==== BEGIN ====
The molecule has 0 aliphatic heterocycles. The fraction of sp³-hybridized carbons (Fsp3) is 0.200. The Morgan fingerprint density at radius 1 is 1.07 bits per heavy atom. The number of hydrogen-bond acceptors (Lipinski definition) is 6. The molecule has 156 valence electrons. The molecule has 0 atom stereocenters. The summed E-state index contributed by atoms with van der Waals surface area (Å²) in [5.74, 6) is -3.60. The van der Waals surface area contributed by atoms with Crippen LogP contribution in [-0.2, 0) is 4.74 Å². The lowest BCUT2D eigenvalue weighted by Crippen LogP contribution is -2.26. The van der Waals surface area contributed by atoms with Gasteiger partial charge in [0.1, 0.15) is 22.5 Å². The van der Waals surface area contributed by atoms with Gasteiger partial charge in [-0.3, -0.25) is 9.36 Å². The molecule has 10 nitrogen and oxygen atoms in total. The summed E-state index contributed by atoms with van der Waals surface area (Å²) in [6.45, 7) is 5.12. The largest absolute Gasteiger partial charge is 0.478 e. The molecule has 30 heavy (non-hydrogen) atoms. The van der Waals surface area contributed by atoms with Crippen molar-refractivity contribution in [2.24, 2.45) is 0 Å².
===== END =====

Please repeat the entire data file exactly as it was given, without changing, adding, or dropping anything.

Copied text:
The molecule has 0 aliphatic heterocycles. The fraction of sp³-hybridized carbons (Fsp3) is 0.200. The Morgan fingerprint density at radius 1 is 1.07 bits per heavy atom. The number of hydrogen-bond acceptors (Lipinski definition) is 6. The molecule has 156 valence electrons. The molecule has 0 atom stereocenters. The summed E-state index contributed by atoms with van der Waals surface area (Å²) in [5.74, 6) is -3.60. The van der Waals surface area contributed by atoms with Crippen LogP contribution in [-0.2, 0) is 4.74 Å². The lowest BCUT2D eigenvalue weighted by Crippen LogP contribution is -2.26. The van der Waals surface area contributed by atoms with Gasteiger partial charge in [0.1, 0.15) is 22.5 Å². The van der Waals surface area contributed by atoms with Gasteiger partial charge in [-0.3, -0.25) is 9.36 Å². The molecule has 10 nitrogen and oxygen atoms in total. The summed E-state index contributed by atoms with van der Waals surface area (Å²) in [6.45, 7) is 5.12. The largest absolute Gasteiger partial charge is 0.478 e. The molecule has 30 heavy (non-hydrogen) atoms. The van der Waals surface area contributed by atoms with Crippen molar-refractivity contribution in [2.24, 2.45) is 0 Å².